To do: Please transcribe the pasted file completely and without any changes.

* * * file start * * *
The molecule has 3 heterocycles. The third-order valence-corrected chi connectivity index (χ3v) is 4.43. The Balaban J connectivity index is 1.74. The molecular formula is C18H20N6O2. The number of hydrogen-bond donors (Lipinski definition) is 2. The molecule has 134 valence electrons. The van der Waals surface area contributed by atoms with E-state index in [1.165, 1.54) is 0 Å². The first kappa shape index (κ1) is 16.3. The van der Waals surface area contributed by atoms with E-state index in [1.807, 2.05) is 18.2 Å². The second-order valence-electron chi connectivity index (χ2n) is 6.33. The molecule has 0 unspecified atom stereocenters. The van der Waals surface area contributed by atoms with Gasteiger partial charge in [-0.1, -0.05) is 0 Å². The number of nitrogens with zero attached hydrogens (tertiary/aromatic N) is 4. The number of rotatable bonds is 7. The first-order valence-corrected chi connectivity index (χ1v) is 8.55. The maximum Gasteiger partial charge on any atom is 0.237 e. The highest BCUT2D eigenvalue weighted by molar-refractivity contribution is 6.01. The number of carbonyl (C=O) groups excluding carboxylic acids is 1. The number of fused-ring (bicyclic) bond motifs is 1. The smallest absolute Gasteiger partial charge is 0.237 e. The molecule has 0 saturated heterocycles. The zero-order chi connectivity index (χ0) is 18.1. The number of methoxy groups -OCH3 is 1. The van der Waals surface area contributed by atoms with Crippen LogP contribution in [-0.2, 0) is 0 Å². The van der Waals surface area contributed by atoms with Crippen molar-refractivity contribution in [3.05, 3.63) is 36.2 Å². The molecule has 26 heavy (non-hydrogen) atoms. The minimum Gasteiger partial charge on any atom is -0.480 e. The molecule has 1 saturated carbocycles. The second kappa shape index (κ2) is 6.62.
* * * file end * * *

The molecule has 3 heterocycles. The third-order valence-corrected chi connectivity index (χ3v) is 4.43. The Balaban J connectivity index is 1.74. The molecular formula is C18H20N6O2. The number of hydrogen-bond donors (Lipinski definition) is 2. The molecule has 134 valence electrons. The van der Waals surface area contributed by atoms with E-state index in [1.165, 1.54) is 0 Å². The first kappa shape index (κ1) is 16.3. The van der Waals surface area contributed by atoms with E-state index in [1.807, 2.05) is 18.2 Å². The second-order valence-electron chi connectivity index (χ2n) is 6.33. The molecule has 0 unspecified atom stereocenters. The van der Waals surface area contributed by atoms with Gasteiger partial charge in [-0.1, -0.05) is 0 Å². The number of nitrogens with zero attached hydrogens (tertiary/aromatic N) is 4. The number of rotatable bonds is 7. The first-order valence-corrected chi connectivity index (χ1v) is 8.55. The maximum Gasteiger partial charge on any atom is 0.237 e. The highest BCUT2D eigenvalue weighted by molar-refractivity contribution is 6.01. The number of carbonyl (C=O) groups excluding carboxylic acids is 1. The number of fused-ring (bicyclic) bond motifs is 1. The smallest absolute Gasteiger partial charge is 0.237 e. The molecule has 0 saturated heterocycles. The zero-order chi connectivity index (χ0) is 18.1. The number of methoxy groups -OCH3 is 1. The van der Waals surface area contributed by atoms with Crippen LogP contribution in [-0.2, 0) is 0 Å². The van der Waals surface area contributed by atoms with Crippen molar-refractivity contribution in [3.05, 3.63) is 36.2 Å². The molecule has 26 heavy (non-hydrogen) atoms. The minimum Gasteiger partial charge on any atom is -0.480 e. The molecule has 1 saturated carbocycles. The second kappa shape index (κ2) is 6.62.